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Keyword: social sciences

The Bitterroot Ecosystem Management Research Project: How did it happen?

Publications Posted on: May 12, 2016
Greg Jones asked last winter if Leslie Weldon and I present a synoptic paper on the early history of the Bitterroot Ecosystem Management/Research Project (BEMRP). I agreed, as did Leslie, but as you can see she is not here. Leslie had other last-minute commitments to deal with so what you see is what you get. There is far more detail about BEMRP than time here permits; I hope this summary suffices.

The effect of time period on point count methodology for monitoring breeding birds

Publications Posted on: May 12, 2016
The traditional time period to survey breeding birds in low elevation forests of western Montana is from the middle of May through early July. There are some bird species, however, that begin their breeding cycle before these surveys begin and, therefore, may not be as vocal or active during the traditional survey period.

Silvicultural treatments

Publications Posted on: May 12, 2016
Sustainable, ecologically-based management of pine/ fir forests requires silviculturists to integrate several treatments that emulate historic disturbance processes.

Fire applications in ecosystem management

Publications Posted on: May 12, 2016
Decades of fire absence from ponderosa pine/Douglas-fir forests has resulted in overstocked, unhealthy, and severe fireprone stands requiring management attention. Prescribed fire can be used in three general situations during restoration management. First is when fuel loadings are excessive from either natural accumulation or harvest slash. Second is when dense understory conifers are thinned and burned.

Great Basin Research and Management Project: Restoring and maintaining riparian ecosystem integrity

Publications Posted on: May 12, 2016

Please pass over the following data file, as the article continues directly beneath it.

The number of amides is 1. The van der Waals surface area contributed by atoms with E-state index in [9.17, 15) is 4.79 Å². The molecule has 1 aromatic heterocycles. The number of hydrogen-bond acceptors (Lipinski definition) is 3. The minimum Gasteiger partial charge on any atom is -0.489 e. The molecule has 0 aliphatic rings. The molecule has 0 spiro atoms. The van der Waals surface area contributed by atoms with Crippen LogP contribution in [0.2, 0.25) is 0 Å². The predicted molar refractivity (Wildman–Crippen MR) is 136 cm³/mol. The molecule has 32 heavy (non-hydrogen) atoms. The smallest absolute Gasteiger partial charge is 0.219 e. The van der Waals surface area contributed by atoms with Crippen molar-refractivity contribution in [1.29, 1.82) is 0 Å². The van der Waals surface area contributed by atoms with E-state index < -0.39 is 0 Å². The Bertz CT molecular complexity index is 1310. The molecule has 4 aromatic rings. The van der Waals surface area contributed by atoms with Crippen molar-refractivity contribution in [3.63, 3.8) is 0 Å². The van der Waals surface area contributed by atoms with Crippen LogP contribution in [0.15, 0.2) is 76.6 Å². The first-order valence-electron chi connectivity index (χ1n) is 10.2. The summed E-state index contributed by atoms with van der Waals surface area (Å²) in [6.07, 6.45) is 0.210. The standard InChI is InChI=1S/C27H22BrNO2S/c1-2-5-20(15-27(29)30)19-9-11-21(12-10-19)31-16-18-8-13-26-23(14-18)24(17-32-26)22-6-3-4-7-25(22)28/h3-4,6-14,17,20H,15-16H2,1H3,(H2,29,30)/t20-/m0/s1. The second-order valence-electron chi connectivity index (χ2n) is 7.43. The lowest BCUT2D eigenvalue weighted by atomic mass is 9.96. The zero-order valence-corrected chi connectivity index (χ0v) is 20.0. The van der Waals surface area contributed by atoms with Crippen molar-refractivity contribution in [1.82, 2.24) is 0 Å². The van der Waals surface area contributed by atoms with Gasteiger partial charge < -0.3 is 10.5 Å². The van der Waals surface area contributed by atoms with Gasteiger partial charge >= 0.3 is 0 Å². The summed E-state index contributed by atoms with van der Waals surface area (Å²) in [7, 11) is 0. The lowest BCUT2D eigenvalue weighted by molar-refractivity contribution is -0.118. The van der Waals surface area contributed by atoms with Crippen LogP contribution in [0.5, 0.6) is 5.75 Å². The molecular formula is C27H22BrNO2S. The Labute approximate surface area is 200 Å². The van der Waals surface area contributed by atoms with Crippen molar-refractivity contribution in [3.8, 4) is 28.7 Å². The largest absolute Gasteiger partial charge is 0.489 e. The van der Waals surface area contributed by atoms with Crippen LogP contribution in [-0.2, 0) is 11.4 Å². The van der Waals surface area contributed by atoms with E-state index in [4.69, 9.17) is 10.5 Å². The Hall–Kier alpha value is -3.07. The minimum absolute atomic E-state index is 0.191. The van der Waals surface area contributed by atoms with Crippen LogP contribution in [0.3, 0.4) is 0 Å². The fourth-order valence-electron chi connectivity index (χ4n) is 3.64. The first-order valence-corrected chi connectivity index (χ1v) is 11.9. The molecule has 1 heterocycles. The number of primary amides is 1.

The Great Basin Research and Management Project was initiated in 1994 by the USDA Forest Service, Rocky Mountain Research Station’s Ecology, Paleoecology, and Restoration of Great Basin Watersheds Project to address the problems of stream incision and riparian ecosystem degradation in central Nevada. It is a highly interdisciplinary project that is being conducted in cooperation with the Humboldt-Toiyabe National Forest.

Sequential use of simulation and optimization in analysis and planning

Publications Posted on: May 12, 2016
Management activities are analyzed at landscape scales employing both simulation and optimization. SIMPPLLE, a stochastic simulation modeling system, is initially applied to assess the risks associated with a specific natural process occurring on the current landscape without management treatments, but with fire suppression.

Developing an ecosystem diversity framework for landscape assessment

Publications Posted on: May 12, 2016
Ecological diversity is being addressed in various research and management efforts, but a common foundation is not explicitly defined or displayed. A formal Ecosystem Diversity Framework (EDF) would improve landscape analysis and communication across multiple scales. The EDF represents a multiple-component vegetation classification system with inherent flexibility for a broad range of applications.

Social science and the Bitterroot National Forest: A synthesis

Publications Posted on: May 12, 2016
The objective of this research was to synthesize a number of studies focusing on human dimensions of public land management in the Bitterroot National Forest. While 35-40 such studies have been conducted, their cumulative knowledge is limited by use of a variety of approaches, scales and frameworks.

Synergy between ecological needs and economic aspects of ecosystem restoration

Publications Posted on: May 12, 2016
The implementation of properly designed treatments to restore and sustain desired forest conditions in the Inland Northwest, besides moving forest stands more rapidly to an ecologically desirable and sustainable condition, can generate positive revenues from the timber to be removed.

Agencies within communities, communities within ecosystems

Publications Posted on: May 12, 2016
Can scientific information and intensive, extensive public involvement through facilitated meetings be expected to lead to agreement on natural resource issues? Communications and research in the Bitterroot Ecosystem Management Research Project indicate that, where people’s values differ greatly, consensus is not a realistic goal for short term planning processes.

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